CNY Healing Arts encourages you to put this pose to the test. While the concept of Padmasana may seem simple, it is considered an intermediate to advanced pose and may not be comfortable for beginners. In basic terms, Lotus Pose is sitting cross-legged with the spine vertically straight, making it ideal for meditation and concentration.
The religious correlation between Padmasana and Buddhism is rather significant. In Sanskrit, Padmasana is derived from the words padma (meaning lotus) and sana (meaning seat or throne). Interestingly, the lotus, a sacred aquatic plant, is one of the Eight Auspicious Symbols and one of Buddhism’s most recognized motifs. Every important Buddhist diety is pictured either sitting on a lotus or holding one in their hand. Buddha himself has even been shown standing with each foot on a separate lotus. Traditional Hindu texts claim that Padmasana destroys all disease and awakens kundalini (a dormant energy residing at the base of the spine that can be awakened through meditation and yoga).
Getting into Lotus Pose:
With palms down, sit on the floor with legs stretched straight out in front of you. Bend the right knee and bring the lower leg up into a cradle. The outer side of the foot should settle in the crook of the left elbow, while the knee should settle in the crook of the right elbow. Clasp hands outside the shin and hold this posture for a few moments.
To lengthen the spine, lift the front torso towards the inner right leg, but try not to round the lower back. Explore the full range of motion of the hip joint by gently rocking the leg back and forth. Repeat this process with the opposite leg.
Come back to sitting with the legs stretched out in front of you. Now, bend the right knee and bring the right ankle to the left hip crease, allowing the right foot to face upwards. Settle the foot into the hip crease. Repeat this process with the left leg and right hip crease.
Remember not to cross your legs the same way every time your try this pose. Make sure to alternate bringing your right and left legs in first. If you are a novice at yoga, try coming into half lotus before attempting full lotus, this means only coming into one side of the pose at a time. Consistent practice of this pose throughout pregnancy is said to help ease the pains of childbirth.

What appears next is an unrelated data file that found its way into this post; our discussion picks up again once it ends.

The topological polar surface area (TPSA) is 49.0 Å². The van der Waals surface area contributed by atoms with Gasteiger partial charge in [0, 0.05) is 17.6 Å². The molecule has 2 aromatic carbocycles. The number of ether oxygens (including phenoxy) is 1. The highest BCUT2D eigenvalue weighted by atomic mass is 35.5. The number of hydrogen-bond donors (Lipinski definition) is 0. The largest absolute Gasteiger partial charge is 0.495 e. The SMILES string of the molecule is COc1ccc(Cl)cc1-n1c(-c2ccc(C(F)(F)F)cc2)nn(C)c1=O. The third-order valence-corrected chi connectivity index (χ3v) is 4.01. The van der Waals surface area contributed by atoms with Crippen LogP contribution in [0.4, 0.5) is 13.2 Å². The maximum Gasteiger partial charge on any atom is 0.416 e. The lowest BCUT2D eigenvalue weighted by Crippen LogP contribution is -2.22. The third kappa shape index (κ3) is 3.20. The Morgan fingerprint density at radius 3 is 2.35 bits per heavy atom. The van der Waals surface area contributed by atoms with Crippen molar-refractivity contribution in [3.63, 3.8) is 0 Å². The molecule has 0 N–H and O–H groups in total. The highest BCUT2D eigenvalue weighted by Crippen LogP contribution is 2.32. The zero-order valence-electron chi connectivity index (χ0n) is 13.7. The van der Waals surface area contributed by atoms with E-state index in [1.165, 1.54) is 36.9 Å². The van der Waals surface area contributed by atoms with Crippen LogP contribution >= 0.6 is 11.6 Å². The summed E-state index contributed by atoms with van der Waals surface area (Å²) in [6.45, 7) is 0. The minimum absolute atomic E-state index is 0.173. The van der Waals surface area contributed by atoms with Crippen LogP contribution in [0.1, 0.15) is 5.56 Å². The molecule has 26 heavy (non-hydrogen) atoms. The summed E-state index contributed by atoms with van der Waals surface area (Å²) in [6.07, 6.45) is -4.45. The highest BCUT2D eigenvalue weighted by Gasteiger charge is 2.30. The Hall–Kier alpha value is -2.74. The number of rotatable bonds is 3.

Benefits of Lotus Pose:
- Opens up the hips
- Stretches the ankles and knees
- Calms the brain
- Increases awareness and attentiveness
- Keeps the spine straight
- Helps develop good posture
- Eases menstrual discomfort and sciatica
- Helps keeps joints and ligaments flexible
- Stimulates the spine, pelvis, abdomen, and bladder
- Restores energy levels
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Padmasana Yoga | Lotus Pose Yoga | Steps | Benefits | Yogic Fitness
Padmasana Lotus Pose is a sitting crosslegged yoga posture done keeping the spine erect with neck and shoulders relaxed. Here, feet are placed on opposite thighs. Begin with sitting with legs crossed and place the right feet on left thigh, sole pointing upward. Now, repeat the same with the other leg. Place your hands on the knees in chin mudra position. This posture should be done gently without jerks.
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Padmasana is effective with chin mudra as it deepens your meditation.
Padmasana helps reduce menstrual discomfort, aids digestion, and regulates blood pressure. It also helps during childbirth. Those with any kind of ankle or knee injury should practice the Padmasana with utmost care and under a trained yoga instructor.
Yoga is an essential part of India’s ancient tradition of holistic living. The Art of Living, in association with Kent Health Care Products, presents to you the goodness of yoga through the series, ‘Yogic Fitness An Introduction to Holistic Living’.
Learn more about the yoga programs offered by Sri Sri School of Yoga at https://srisrischoolofyoga.org.
The Art of Living and Sri Sri School of Yoga are founded by Gurudev Sri Sri Ravi Shankar, a global spiritual and humanitarian leader. The Art of Living is an international nonprofit organization renowned for its selfdevelopment and stressrelief programs. Know more about the organization at www.artofliving.org.
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Founded in 1981 by Gurudev Sri Sri Ravi Shankar, The Art of Living is an educational and humanitarian movement engaged in stressmanagement and service initiatives. The organization operates globally in 155 countries and has touched the lives of over 370 million people.
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